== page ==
So, to sum it up. Rule of law. Defense of the democratic order. Human rights. Staunchly pro-Europe and focusing on Western Balkans. Fight against disinformation. Climate change, energy and food security. These were the keywords of Nataša Pirc Musar’s inauguration address and appear to be the key areas of her (first?) presidential term.
As an aside, it is funny how this transfer of power at the nation’s highest office is stretched over two days. NPM became president the moment she took the oath. Which begs the question of who the fuck was in charge for those twelve hours.
Technically, she was, naturally. But she didn’t really have the keys to her office, did she? Obviously, if things were really dicey, the whole process would probably be sped up quite a bit.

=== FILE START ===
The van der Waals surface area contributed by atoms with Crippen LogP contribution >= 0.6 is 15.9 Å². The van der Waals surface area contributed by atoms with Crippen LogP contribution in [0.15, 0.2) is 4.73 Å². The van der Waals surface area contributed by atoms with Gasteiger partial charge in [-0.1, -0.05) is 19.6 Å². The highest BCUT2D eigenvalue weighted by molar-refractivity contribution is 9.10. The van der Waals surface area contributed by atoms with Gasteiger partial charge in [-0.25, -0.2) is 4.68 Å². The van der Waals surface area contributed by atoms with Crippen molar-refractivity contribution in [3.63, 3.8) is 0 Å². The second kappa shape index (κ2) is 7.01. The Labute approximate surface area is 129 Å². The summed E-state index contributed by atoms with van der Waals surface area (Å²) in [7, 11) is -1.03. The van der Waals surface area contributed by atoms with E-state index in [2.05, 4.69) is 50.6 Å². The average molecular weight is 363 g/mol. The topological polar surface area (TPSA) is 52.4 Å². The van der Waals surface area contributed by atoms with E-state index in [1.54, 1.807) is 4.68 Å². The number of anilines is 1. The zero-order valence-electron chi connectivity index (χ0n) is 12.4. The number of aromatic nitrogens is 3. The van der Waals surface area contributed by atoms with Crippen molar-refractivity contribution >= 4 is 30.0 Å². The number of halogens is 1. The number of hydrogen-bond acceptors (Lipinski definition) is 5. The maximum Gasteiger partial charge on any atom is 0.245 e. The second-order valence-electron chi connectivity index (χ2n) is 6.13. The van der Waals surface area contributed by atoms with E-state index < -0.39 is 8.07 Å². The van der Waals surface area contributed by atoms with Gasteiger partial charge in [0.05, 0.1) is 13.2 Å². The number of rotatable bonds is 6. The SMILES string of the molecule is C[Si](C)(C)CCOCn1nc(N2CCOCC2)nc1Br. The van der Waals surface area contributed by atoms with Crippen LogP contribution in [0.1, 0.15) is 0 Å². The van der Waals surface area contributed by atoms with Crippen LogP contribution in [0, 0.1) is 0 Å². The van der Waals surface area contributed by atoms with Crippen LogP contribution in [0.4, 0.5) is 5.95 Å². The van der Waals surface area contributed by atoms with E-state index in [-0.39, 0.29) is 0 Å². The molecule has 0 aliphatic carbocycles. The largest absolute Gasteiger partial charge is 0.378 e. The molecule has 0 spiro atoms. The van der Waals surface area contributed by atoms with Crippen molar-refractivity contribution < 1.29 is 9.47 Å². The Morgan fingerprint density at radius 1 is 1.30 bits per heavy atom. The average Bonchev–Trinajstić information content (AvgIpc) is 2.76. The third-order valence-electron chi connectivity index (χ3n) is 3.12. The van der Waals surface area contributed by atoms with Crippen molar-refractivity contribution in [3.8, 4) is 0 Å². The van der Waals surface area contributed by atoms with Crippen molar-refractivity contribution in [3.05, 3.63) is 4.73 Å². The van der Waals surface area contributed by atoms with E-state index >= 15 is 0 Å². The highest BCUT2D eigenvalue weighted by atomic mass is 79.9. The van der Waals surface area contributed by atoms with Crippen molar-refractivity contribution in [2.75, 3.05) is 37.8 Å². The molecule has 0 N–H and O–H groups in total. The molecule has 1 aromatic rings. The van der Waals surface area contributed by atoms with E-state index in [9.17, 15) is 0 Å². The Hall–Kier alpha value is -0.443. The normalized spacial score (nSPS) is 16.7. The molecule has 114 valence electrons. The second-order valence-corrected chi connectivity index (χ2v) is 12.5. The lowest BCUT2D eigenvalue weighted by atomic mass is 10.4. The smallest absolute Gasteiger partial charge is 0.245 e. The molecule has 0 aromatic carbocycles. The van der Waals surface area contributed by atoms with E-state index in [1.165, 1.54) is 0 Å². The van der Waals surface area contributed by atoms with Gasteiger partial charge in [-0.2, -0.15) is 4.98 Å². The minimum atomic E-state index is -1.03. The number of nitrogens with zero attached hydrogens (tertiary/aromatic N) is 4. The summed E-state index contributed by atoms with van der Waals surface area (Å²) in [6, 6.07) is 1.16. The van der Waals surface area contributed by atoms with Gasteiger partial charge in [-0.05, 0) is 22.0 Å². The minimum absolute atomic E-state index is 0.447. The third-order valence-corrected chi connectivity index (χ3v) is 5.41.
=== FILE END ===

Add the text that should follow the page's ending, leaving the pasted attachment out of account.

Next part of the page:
A lot of democracy rests on unwritten rules and accepted traditions. So it wouldn’t be a bad idea to shorten this interregnum while we can.
Anyway, the one thing missing from NPM’s inaugural address were neighbouring countries and Slovenian minorities in them. This may have been an omission. It also may have been intentional, seeing as NPM had an early crash-course in minority politics days after her election.
Back then she blundered into saying how Slovenian minority in Austria is not facing any issues. And since Slovenian minority in Austria definitely is facing issues, they went apeshit. In the future, they said, they like her to check with them first before making public statements on the matter.
So yeah, once bitten, twice shy.
It will be interesting to observe, however, how NPM’s inaugural pronouncements will live up to the harsh realities of Muddy Hollows politics. One area where she is already departing from the tone set by her predecessor, is amplification of specific agendas.